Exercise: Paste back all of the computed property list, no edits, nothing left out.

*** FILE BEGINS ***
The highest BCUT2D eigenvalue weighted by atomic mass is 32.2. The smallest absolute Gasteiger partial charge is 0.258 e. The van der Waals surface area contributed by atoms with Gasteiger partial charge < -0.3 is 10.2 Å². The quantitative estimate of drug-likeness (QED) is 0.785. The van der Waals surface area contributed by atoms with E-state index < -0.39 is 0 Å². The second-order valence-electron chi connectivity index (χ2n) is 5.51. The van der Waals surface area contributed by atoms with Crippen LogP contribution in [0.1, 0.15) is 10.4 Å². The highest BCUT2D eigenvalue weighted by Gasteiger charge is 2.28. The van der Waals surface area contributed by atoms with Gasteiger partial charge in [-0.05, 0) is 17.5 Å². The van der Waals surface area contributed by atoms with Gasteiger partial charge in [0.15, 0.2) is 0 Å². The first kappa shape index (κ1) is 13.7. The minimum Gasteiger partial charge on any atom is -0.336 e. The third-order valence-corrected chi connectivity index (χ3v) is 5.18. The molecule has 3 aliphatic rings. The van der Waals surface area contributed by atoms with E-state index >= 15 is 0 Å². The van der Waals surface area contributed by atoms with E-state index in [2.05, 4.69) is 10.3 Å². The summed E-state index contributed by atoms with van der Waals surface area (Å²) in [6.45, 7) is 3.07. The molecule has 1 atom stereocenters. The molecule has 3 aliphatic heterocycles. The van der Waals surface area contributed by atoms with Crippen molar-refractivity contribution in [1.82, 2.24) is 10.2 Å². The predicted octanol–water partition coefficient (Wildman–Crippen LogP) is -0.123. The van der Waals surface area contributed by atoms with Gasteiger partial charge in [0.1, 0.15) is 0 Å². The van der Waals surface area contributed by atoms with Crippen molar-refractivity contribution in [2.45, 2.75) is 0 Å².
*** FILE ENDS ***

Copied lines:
The highest BCUT2D eigenvalue weighted by atomic mass is 32.2. The smallest absolute Gasteiger partial charge is 0.258 e. The van der Waals surface area contributed by atoms with Gasteiger partial charge < -0.3 is 10.2 Å². The quantitative estimate of drug-likeness (QED) is 0.785. The van der Waals surface area contributed by atoms with E-state index < -0.39 is 0 Å². The second-order valence-electron chi connectivity index (χ2n) is 5.51. The van der Waals surface area contributed by atoms with Crippen LogP contribution in [0.1, 0.15) is 10.4 Å². The highest BCUT2D eigenvalue weighted by Gasteiger charge is 2.28. The van der Waals surface area contributed by atoms with Gasteiger partial charge in [-0.05, 0) is 17.5 Å². The van der Waals surface area contributed by atoms with Gasteiger partial charge in [0.15, 0.2) is 0 Å². The first kappa shape index (κ1) is 13.7. The minimum Gasteiger partial charge on any atom is -0.336 e. The third-order valence-corrected chi connectivity index (χ3v) is 5.18. The molecule has 3 aliphatic rings. The van der Waals surface area contributed by atoms with E-state index >= 15 is 0 Å². The van der Waals surface area contributed by atoms with E-state index in [2.05, 4.69) is 10.3 Å². The summed E-state index contributed by atoms with van der Waals surface area (Å²) in [6.45, 7) is 3.07. The molecule has 1 atom stereocenters. The molecule has 3 aliphatic heterocycles. The van der Waals surface area contributed by atoms with Crippen molar-refractivity contribution in [1.82, 2.24) is 10.2 Å². The predicted octanol–water partition coefficient (Wildman–Crippen LogP) is -0.123. The van der Waals surface area contributed by atoms with Gasteiger partial charge in [0.1, 0.15) is 0 Å². The van der Waals surface area contributed by atoms with Crippen molar-refractivity contribution in [2.45, 2.75) is 0 Å².